Mullah omar (2)
A video taken secretly by BBC Newsnight shows the Taliban's one-eyed spiritual leader Mullah Mohammad Omar (center) during a rally of his troops in Kandahar before their victorious assault on Kabul in 1996. AFP/Getty Images

The Taliban on Monday admitted that it covered up the news of the death of its leader Mullah Mohammed Omar for more than two years, confirming that the reclusive chief had, in fact, died in 2013. The militant group released a statement along with a biography of its new leader Mullah Akhtar Mansoor, whose ascension triggered a power struggle that eventually derailed peace talks with the Afghan government.

“Several key members of the supreme leading council of the Islamic Emirate and authentic religious scholars together decided on concealing the tragic news [of Mullah Omar’s death],” the Taliban said, in the statement, providing the date of Omar’s death as April 23, 2013. “One of the main reasons behind this decision was due to the fact that 2013 was considered the final year of power testing between the Mujahidin and foreign invaders who in turn had announced that at the end of 2014, all military operations by foreign troops would be concluded.”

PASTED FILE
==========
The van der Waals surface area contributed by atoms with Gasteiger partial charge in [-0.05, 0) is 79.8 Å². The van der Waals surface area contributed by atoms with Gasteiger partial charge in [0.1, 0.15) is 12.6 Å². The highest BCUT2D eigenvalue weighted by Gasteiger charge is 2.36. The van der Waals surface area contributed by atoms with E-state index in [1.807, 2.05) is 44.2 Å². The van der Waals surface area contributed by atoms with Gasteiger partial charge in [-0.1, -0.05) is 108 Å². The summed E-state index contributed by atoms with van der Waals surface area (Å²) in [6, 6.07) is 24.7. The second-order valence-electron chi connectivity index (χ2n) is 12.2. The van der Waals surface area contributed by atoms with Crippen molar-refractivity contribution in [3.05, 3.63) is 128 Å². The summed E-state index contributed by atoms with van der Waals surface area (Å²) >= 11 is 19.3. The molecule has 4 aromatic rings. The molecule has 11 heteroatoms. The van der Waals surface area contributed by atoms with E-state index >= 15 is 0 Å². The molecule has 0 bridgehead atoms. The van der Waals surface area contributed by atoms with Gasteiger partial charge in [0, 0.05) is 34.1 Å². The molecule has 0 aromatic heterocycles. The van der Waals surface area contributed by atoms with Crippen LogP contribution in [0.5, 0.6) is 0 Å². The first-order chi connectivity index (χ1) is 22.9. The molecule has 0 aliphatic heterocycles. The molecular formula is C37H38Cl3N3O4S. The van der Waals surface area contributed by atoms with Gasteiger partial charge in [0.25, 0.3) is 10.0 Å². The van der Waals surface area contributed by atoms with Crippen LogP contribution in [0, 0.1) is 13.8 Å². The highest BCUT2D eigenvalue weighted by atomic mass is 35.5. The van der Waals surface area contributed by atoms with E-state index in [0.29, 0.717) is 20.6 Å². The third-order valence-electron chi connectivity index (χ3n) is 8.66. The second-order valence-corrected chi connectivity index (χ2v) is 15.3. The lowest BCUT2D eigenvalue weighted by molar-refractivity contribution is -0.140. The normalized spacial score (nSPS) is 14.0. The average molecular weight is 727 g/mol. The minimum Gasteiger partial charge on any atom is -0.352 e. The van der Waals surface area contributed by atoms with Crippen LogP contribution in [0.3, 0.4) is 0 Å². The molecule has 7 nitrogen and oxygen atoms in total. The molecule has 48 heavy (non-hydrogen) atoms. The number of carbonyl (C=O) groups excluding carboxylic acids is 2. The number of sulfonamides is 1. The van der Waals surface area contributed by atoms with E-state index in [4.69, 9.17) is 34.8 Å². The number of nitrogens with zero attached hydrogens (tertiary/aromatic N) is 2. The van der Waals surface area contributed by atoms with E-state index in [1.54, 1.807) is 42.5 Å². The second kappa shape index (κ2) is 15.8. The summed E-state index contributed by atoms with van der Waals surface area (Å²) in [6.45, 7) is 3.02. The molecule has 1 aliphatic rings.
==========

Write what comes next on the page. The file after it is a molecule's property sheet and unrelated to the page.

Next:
NATO ended its combat mission in Afghanistan last December and pulled out most of its troops. However, a 13,000-strong force remains in the country for training and counterterrorism operations.

In addition to Omar’s biography in April -- in which the Taliban claimed that he was actively involved in “jihadi activities”-- the group has released several statements attributed to Omar over the past few months.

Most recently, in July, the Taliban released a statement claiming that Omar had endorsed “legitimate” peace talks between the militant group and the Afghan government. The talks, which were set to resume earlier this month, were suspended after a schism within the ranks of the Taliban, following the announcement of Omar’s death.

Confirmation of Omar’s demise created a power vacuum within the Taliban, dividing the group into two separate factions. Opposition to Mansoor’s appointment came mainly from Omar’s brother Mullah Abdul Manan Hotak, his oldest son Mullah Muhammad Yaqoub, and senior leaders who alleged that the Taliban Supreme Council (Shura) was not consulted before the appointment.

However, the Taliban has countered these accusations in Mansoor’s 5,000-word biography. “[Mansoor] never nominated himself for leadership rather he was selected as the only candidate for leadership in the very first meeting by members of leading council of the Islamic Emirate and religious scholars,” the biography says. “It can confidently be proclaimed that his appointment took place in full compliance with Islamic Shariah law.”

Given the circumstances, Mansoor’s biography, which repeatedly extols his “deep love for learning” and “jihadi acumen,” can be seen as an attempt to consolidate his hold on power and shore up support against the rise of the Islamic State group in Afghanistan.